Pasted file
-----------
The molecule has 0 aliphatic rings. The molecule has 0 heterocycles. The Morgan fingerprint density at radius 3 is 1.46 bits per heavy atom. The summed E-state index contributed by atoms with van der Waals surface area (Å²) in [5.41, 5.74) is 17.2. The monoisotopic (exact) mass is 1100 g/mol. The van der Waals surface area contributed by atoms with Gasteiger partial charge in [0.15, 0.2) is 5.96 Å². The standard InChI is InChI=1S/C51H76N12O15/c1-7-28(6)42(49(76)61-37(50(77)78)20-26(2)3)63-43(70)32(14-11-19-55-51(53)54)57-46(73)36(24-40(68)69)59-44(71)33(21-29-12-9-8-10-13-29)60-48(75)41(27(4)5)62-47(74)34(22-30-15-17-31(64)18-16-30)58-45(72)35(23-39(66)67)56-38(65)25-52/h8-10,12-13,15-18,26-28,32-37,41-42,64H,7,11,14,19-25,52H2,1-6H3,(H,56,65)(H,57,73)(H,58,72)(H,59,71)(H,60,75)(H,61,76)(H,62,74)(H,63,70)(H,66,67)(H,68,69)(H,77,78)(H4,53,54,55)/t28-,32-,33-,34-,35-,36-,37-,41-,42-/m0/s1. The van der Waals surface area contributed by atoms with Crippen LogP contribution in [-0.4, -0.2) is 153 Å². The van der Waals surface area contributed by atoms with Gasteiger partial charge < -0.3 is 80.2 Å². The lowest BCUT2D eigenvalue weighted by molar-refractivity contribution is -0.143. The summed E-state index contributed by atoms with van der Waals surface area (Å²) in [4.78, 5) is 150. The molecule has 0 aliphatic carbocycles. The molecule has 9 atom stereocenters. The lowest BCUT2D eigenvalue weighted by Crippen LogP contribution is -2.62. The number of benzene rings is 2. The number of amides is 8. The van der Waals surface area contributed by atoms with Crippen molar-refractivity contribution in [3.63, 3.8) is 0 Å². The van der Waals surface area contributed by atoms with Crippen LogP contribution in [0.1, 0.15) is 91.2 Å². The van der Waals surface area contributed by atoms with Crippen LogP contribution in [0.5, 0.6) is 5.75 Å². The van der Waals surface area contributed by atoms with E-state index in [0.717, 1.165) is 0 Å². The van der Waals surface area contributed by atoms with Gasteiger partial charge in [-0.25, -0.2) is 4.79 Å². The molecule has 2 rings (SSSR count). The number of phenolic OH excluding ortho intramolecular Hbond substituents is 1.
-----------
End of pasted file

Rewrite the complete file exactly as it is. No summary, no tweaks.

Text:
The molecule has 0 aliphatic rings. The molecule has 0 heterocycles. The Morgan fingerprint density at radius 3 is 1.46 bits per heavy atom. The summed E-state index contributed by atoms with van der Waals surface area (Å²) in [5.41, 5.74) is 17.2. The monoisotopic (exact) mass is 1100 g/mol. The van der Waals surface area contributed by atoms with Gasteiger partial charge in [0.15, 0.2) is 5.96 Å². The standard InChI is InChI=1S/C51H76N12O15/c1-7-28(6)42(49(76)61-37(50(77)78)20-26(2)3)63-43(70)32(14-11-19-55-51(53)54)57-46(73)36(24-40(68)69)59-44(71)33(21-29-12-9-8-10-13-29)60-48(75)41(27(4)5)62-47(74)34(22-30-15-17-31(64)18-16-30)58-45(72)35(23-39(66)67)56-38(65)25-52/h8-10,12-13,15-18,26-28,32-37,41-42,64H,7,11,14,19-25,52H2,1-6H3,(H,56,65)(H,57,73)(H,58,72)(H,59,71)(H,60,75)(H,61,76)(H,62,74)(H,63,70)(H,66,67)(H,68,69)(H,77,78)(H4,53,54,55)/t28-,32-,33-,34-,35-,36-,37-,41-,42-/m0/s1. The van der Waals surface area contributed by atoms with Crippen LogP contribution in [-0.4, -0.2) is 153 Å². The van der Waals surface area contributed by atoms with Gasteiger partial charge < -0.3 is 80.2 Å². The lowest BCUT2D eigenvalue weighted by molar-refractivity contribution is -0.143. The summed E-state index contributed by atoms with van der Waals surface area (Å²) in [4.78, 5) is 150. The molecule has 0 aliphatic carbocycles. The molecule has 9 atom stereocenters. The lowest BCUT2D eigenvalue weighted by Crippen LogP contribution is -2.62. The number of benzene rings is 2. The number of amides is 8. The van der Waals surface area contributed by atoms with Crippen molar-refractivity contribution in [3.63, 3.8) is 0 Å². The van der Waals surface area contributed by atoms with Crippen LogP contribution in [0.1, 0.15) is 91.2 Å². The van der Waals surface area contributed by atoms with Crippen LogP contribution in [0.5, 0.6) is 5.75 Å². The van der Waals surface area contributed by atoms with E-state index in [0.717, 1.165) is 0 Å². The van der Waals surface area contributed by atoms with Gasteiger partial charge in [-0.25, -0.2) is 4.79 Å². The molecule has 2 rings (SSSR count). The number of phenolic OH excluding ortho intramolecular Hbond substituents is 1.